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Heat death

  1. Dec 28, 2007 #1
    what is heat death of universe??????????????????
     
    Last edited: Dec 29, 2007
  2. jcsd
  3. Dec 29, 2007 #2

    mathman

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    All stars are dead and the universe is the same temperature everywhere, so nothing more can happen.
     
  4. Dec 29, 2007 #3
    and because of expansion of the universe, this temperature tends to ZERO. :(
     
  5. Dec 29, 2007 #4
    well suppose all stars are dead then will the temperature of the universe equalise in a finite time period.............
     
  6. Dec 30, 2007 #5

    DaveC426913

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    Correct.
     
  7. Jan 29, 2008 #6
    what does it mean
     
  8. Jan 29, 2008 #7

    Wallace

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    I think it is more of an asymptotic process, rather than something that happens in a finite time. You couldn't say 'heat death will occur in X billions years from now'.
     
  9. Jan 29, 2008 #8

    DaveC426913

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    It's certainly an asymptotic rate of cooling. But it doesn't have to reach equilibrium to be dead. At some point long before that, the universe will reach a point where there is no concentration of energy high enough to be able to sustain even modestly local entropy-reversing processes. Say, when all stars are no warmer than brown dwarfs.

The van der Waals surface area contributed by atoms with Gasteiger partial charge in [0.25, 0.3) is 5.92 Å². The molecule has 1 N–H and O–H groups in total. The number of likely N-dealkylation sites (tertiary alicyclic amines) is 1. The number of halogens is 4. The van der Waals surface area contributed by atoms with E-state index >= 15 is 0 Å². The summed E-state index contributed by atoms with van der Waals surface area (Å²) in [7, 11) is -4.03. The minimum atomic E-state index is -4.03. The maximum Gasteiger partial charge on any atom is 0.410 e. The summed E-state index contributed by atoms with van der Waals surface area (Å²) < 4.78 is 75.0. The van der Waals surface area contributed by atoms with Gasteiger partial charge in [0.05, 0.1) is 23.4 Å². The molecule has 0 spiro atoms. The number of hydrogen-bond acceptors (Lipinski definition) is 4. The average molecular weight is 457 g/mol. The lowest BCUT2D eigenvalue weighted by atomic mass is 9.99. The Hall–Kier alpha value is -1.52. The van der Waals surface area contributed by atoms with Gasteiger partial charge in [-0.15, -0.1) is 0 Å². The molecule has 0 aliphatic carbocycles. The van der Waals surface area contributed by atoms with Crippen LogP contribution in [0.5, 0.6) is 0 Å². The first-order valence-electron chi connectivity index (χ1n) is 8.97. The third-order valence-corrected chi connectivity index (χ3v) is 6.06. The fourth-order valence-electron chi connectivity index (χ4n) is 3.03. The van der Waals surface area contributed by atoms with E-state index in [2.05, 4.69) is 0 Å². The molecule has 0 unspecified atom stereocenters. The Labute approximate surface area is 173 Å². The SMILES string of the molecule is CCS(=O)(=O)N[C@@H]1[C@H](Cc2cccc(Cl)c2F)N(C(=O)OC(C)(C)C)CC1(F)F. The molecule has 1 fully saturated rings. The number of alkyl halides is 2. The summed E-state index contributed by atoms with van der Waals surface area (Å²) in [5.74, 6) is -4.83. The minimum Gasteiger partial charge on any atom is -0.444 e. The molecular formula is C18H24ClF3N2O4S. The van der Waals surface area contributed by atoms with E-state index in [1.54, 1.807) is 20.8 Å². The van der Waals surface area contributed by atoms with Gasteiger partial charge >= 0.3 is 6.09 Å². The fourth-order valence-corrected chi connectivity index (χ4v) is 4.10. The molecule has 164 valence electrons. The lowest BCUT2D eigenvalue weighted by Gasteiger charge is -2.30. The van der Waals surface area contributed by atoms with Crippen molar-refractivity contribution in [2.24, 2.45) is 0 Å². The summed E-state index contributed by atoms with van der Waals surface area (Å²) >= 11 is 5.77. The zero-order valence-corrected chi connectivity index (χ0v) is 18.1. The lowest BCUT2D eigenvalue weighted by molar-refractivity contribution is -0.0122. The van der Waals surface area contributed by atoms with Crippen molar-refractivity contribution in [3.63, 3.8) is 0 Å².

10. Jan 29, 2008 #9

    Wallace

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    It would be interesting the know roughly what time scale this occurs on. From my vague memories of stellar evolution, I think it would take at least 100 Billions years or more for the current young small stars (which last the longest) to die out. Considering that there is still plenty of star formation in our own galaxy as well as others, and plenty of galaxy mergers still to occur it's probably well over 100 Billion years. That's quite a while considering the Universe is (only!) 13-14 Billion years old at present.
     
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